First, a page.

Posterior Maxilla Pg 8

Management of the Posterior Maxilla in the Compromised Patient: Historical, Current, and Future Perspectives


Thomas J. Balshi & Glenn J. Wolfinger
Periodontology 2000, Vol 33, 2003, 67-81.

Future Considerations
Over the next decade, technological and scientific advances have the potential to transform the placement of posterior maxillary implants in all patients — both healthy and compromised — into a mundane and predictably successful operation. Likely developments include the implementation of genetic and tissue engineering in conjunction with bone surgery and implant placement, as well as systemic enhancement of bone metabolism.
These developments are already well underway. More than 35 years ago, Urist coined the term “bone morphogenetic protein” (BMP) to describe the bone-inducing substance that he hypothesized had caused the formation of new cartilage and bone after implantation of decalcified bone matrix in rabbits and rats55. By the late 1980s, a group of proteins from bovine bone had been identified56 and the first recombinant human BMP (rhBMP) had been cloned and characterized.57 Today more than 20 BMPs have been described58.
A number of preclinical studies have demonstrated that rhBMP-2 may be used successfully in animals to augment alveolar defects59-61, and Hanisch and colleagues found significantly greater bone height in augmented subantral space that had been implanted with rhBMP-2 in the Cynomolgus monkey62. Recent human studies have also shown rhBMP delivered on an absorbable collagen sponge (ACS) to be safe, predictable, and effective19.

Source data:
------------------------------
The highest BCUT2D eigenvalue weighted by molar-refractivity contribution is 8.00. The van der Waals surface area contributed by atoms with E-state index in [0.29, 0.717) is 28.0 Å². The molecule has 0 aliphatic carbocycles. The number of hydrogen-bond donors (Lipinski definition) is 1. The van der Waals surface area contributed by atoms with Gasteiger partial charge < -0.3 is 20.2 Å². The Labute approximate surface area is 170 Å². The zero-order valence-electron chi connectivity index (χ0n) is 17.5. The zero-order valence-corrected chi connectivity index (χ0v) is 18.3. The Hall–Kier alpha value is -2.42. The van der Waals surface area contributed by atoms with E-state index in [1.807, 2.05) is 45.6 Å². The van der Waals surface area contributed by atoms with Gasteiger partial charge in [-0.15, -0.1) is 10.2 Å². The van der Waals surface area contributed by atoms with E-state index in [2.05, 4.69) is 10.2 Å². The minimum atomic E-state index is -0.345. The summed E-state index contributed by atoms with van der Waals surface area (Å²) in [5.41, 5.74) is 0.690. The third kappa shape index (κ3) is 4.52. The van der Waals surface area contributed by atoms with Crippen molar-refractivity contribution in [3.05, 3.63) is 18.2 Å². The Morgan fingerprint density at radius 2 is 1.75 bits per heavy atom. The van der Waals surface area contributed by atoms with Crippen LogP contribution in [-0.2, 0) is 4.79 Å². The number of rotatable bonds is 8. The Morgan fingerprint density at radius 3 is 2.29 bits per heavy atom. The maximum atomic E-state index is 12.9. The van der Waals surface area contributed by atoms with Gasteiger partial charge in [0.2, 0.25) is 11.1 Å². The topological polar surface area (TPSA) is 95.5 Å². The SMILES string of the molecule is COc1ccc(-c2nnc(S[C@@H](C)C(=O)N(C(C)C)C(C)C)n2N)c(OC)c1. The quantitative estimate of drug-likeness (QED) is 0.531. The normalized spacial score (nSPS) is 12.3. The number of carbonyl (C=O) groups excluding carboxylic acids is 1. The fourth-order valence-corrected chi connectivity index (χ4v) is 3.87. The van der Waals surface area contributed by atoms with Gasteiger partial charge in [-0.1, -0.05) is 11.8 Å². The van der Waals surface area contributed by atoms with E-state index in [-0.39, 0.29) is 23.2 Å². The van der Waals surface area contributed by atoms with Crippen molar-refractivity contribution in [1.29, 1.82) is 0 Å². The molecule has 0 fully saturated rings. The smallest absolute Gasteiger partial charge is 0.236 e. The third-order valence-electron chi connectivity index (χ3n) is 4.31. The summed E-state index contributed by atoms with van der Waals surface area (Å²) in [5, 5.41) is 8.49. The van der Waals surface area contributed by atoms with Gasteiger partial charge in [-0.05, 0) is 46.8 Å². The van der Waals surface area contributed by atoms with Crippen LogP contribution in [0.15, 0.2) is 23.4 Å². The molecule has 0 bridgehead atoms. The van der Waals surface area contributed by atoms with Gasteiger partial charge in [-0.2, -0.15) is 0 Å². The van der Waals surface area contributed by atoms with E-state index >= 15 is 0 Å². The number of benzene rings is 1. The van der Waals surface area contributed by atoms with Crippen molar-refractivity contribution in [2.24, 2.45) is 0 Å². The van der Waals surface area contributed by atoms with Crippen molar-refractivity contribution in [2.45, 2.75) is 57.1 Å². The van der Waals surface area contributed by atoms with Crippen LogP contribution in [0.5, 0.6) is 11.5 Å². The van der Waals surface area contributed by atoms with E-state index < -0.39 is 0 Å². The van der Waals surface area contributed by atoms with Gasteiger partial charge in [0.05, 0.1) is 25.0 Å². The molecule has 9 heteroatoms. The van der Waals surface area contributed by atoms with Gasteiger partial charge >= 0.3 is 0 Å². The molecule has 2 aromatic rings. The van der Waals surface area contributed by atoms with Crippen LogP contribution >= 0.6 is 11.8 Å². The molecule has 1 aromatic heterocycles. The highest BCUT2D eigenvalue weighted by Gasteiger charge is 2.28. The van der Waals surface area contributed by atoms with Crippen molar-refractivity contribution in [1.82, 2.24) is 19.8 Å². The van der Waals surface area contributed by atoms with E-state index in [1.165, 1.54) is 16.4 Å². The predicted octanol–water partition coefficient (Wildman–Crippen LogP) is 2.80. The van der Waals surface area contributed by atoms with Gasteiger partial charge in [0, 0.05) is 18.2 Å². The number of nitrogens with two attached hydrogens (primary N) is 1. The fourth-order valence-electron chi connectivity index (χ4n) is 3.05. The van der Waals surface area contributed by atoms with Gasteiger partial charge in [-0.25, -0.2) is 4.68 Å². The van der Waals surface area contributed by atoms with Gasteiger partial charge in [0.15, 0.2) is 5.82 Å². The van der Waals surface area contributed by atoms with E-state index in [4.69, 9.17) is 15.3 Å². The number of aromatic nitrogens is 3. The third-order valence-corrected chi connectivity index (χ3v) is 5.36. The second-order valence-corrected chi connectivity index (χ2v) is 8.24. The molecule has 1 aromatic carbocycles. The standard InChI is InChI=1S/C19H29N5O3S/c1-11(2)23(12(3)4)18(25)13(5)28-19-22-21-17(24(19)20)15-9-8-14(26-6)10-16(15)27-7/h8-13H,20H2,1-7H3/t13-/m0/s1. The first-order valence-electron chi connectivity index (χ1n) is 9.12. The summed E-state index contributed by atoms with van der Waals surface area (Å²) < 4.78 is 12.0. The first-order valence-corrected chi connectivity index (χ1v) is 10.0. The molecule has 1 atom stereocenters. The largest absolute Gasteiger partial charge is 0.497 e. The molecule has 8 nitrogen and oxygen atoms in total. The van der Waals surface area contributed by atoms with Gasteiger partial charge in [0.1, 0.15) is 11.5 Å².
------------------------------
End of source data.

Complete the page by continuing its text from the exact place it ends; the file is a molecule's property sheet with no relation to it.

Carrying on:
Other delivery methods seem certain to develop with the introduction of new implant technologies. The TiUnite surface (Nobel Biocare, Göteborg, Sweden), for example, seems a precursor to the eventual ability to lace implant surfaces with genetically engineered proteins to stimulate bone growth.

Platelet Rich Plasma (PRP) in conjunction with autogenous grafting is already in use to biologically reconstruct and graft the sinus area. In the future, the growth factors made available through the use of PRP may very well be available through recombinant technology, thereby simplifying the entire treatment process.

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